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This is the query I was sent. There is currently no data in the system as I was converting this query from teradata to SQL server.

SELECT user_id FROM user_table
LEFT OUTER JOIN
(
SELECT user_id , MIN(event_date) FROM event_table WHERE event_code='859' GROUP BY user_id
) join_859
ON user_table.user_id = join_859.user_id
LEFT OUTER JOIN
(
SELECT user_id , MIN(event_date) FROM event_table WHERE event_code='223' GROUP BY user_id
) join_223
ON user_table.user_id = join_223.user_id

Would the following query return the same results and perform better?

SELECT user_table.user_id, event_table.event_date 
FROM user_table
LEFT OUTER JOIN event_table ON user_table.user_id = event_table.user_id 
WHERE event_table.event_code IN (
    '223', 
    '859'
)
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LEFT INNER JOIN -- errr... –  Jon Seigel Jan 8 '13 at 21:14
    
haha sorry, jon, I was typing it while looking at a different inner join on another screen. –  grid Jan 8 '13 at 21:35
    
If the only output is the user_id column, what is the purpose of the aggregate? And why bother including user_table in the query, even if the output should be user_i9d, event_date_1, event_date_2? Finally, don't use aliases that include keywords, e.g. join_859 initially looked to me like a join. –  Aaron Bertrand Jan 8 '13 at 21:41
    
Because the original query was very poorly formatted, and I simplified the query to what was really needed. –  grid Jan 8 '13 at 21:51
1  
But do you see how transcription led to many more errors than would have resulted from copying and pasting and then editing here? –  Aaron Bertrand Jan 8 '13 at 21:58

2 Answers 2

No it wouldn't (that is, it's not logically equivalent. Performance would probably be better though). Two reasons:

  • Both of the subqueries are aggregating to get the minimum event_date.
  • The second subquery (join_223) is an OUTER JOIN, not an INNER JOIN.

Incidentally, you have a repeated ON ON in the last line of the original query.

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They are both left outer joins, that was my bad. –  grid Jan 8 '13 at 21:36
2  
Looking at the query in the question, it could simplify to SELECT user_id FROM user_table. The LEFT OUTER JOINs will include all rows, and you're not actually doing anything with the min_date you calculate. Are you sure you've translated this correctly from your Teradata query? –  Simon Righarts Jan 8 '13 at 21:55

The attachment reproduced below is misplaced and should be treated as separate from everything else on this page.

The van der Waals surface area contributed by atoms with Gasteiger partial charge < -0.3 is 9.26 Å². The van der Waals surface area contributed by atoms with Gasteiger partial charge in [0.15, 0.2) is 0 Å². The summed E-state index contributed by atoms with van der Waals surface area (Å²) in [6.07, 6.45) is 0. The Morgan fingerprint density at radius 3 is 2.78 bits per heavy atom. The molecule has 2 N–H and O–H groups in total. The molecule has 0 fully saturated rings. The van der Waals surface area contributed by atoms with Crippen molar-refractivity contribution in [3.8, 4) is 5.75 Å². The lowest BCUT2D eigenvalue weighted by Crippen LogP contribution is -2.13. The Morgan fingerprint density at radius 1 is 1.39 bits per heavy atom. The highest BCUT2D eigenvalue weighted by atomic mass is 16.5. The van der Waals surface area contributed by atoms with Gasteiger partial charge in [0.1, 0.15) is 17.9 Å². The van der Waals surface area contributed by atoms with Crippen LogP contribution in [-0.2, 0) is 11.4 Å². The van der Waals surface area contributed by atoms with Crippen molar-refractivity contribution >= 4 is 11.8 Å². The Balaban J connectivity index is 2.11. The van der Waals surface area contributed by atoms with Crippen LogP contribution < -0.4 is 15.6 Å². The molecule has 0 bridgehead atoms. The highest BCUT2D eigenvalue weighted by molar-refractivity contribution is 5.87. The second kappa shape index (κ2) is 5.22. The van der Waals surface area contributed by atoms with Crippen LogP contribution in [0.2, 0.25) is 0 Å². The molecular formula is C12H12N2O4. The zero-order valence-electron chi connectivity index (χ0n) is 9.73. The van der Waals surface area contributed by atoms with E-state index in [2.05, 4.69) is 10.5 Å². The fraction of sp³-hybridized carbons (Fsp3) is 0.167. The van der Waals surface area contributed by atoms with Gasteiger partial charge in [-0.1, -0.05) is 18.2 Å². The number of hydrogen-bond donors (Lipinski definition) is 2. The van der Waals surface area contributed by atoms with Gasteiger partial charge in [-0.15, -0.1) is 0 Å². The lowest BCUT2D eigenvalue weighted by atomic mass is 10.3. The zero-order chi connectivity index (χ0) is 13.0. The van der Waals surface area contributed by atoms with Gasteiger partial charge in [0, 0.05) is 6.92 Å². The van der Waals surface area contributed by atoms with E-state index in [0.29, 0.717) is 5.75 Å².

It seems like you only need to do this:

;WITH x(user_id, event_date) AS 
(
  SELECT user_id, MIN(event_date)
    FROM dbo.event_table
    WHERE event_code IN ('223', '859')
    GROUP BY user_id
)
SELECT user_id, event_date FROM x;

If you need other columns from the user_table, or you need to include rows from user_table even if they don't have any corresponding rows in event_table, then outer join after aggregating, but without all that repetition you currently have with derived tables:

;WITH x(user_id, event_date) AS 
(
  SELECT user_id, MIN(event_date)
    FROM dbo.event_table
    WHERE event_code IN ('223', '859')
    GROUP BY user_id
)
SELECT u.user_id, x.event_date, u.other_columns
FROM dbo.user_table AS u LEFT OUTER JOIN x
ON x.user_id = u.user_id;

This also makes it very easy to expand to more or different event_code values (assuming you want the min event date, not the min event date per event code).

Now, you mention tuning, which to many will imply that the current query is slow. This won't necessarily speed it up all that much, since the slowness is probably not altogether the fault of your particular query, but rather your indexes (or lack thereof).

If you post the full schema, including indexes, and then a few rows of sample data (all cases, including source data that has users with only 223, only 859, neither, and both), and desired results from that sample data, it will be much easier to provide precise assistance. SQLFiddle is a great place to create schema and sample data.

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